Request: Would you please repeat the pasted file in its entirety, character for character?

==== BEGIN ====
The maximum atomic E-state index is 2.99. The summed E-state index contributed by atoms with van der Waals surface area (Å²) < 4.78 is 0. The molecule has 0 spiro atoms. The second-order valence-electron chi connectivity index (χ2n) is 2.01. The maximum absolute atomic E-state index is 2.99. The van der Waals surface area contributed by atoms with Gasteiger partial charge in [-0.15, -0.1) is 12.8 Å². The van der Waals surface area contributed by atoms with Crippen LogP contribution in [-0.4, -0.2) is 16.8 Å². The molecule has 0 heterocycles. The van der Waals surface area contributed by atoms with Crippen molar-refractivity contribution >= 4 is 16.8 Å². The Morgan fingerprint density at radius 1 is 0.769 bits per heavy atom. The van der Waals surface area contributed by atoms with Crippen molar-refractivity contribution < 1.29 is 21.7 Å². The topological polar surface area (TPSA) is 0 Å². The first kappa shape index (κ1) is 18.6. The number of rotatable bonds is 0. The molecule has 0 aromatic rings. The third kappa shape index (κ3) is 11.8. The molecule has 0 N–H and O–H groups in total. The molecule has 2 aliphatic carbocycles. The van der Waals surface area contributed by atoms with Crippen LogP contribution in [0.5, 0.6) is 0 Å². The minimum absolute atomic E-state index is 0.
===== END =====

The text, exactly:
The maximum atomic E-state index is 2.99. The summed E-state index contributed by atoms with van der Waals surface area (Å²) < 4.78 is 0. The molecule has 0 spiro atoms. The second-order valence-electron chi connectivity index (χ2n) is 2.01. The maximum absolute atomic E-state index is 2.99. The van der Waals surface area contributed by atoms with Gasteiger partial charge in [-0.15, -0.1) is 12.8 Å². The van der Waals surface area contributed by atoms with Crippen LogP contribution in [-0.4, -0.2) is 16.8 Å². The molecule has 0 heterocycles. The van der Waals surface area contributed by atoms with Crippen molar-refractivity contribution >= 4 is 16.8 Å². The Morgan fingerprint density at radius 1 is 0.769 bits per heavy atom. The van der Waals surface area contributed by atoms with Crippen molar-refractivity contribution < 1.29 is 21.7 Å². The topological polar surface area (TPSA) is 0 Å². The first kappa shape index (κ1) is 18.6. The number of rotatable bonds is 0. The molecule has 0 aromatic rings. The third kappa shape index (κ3) is 11.8. The molecule has 0 N–H and O–H groups in total. The molecule has 2 aliphatic carbocycles. The van der Waals surface area contributed by atoms with Crippen LogP contribution in [0.5, 0.6) is 0 Å². The minimum absolute atomic E-state index is 0.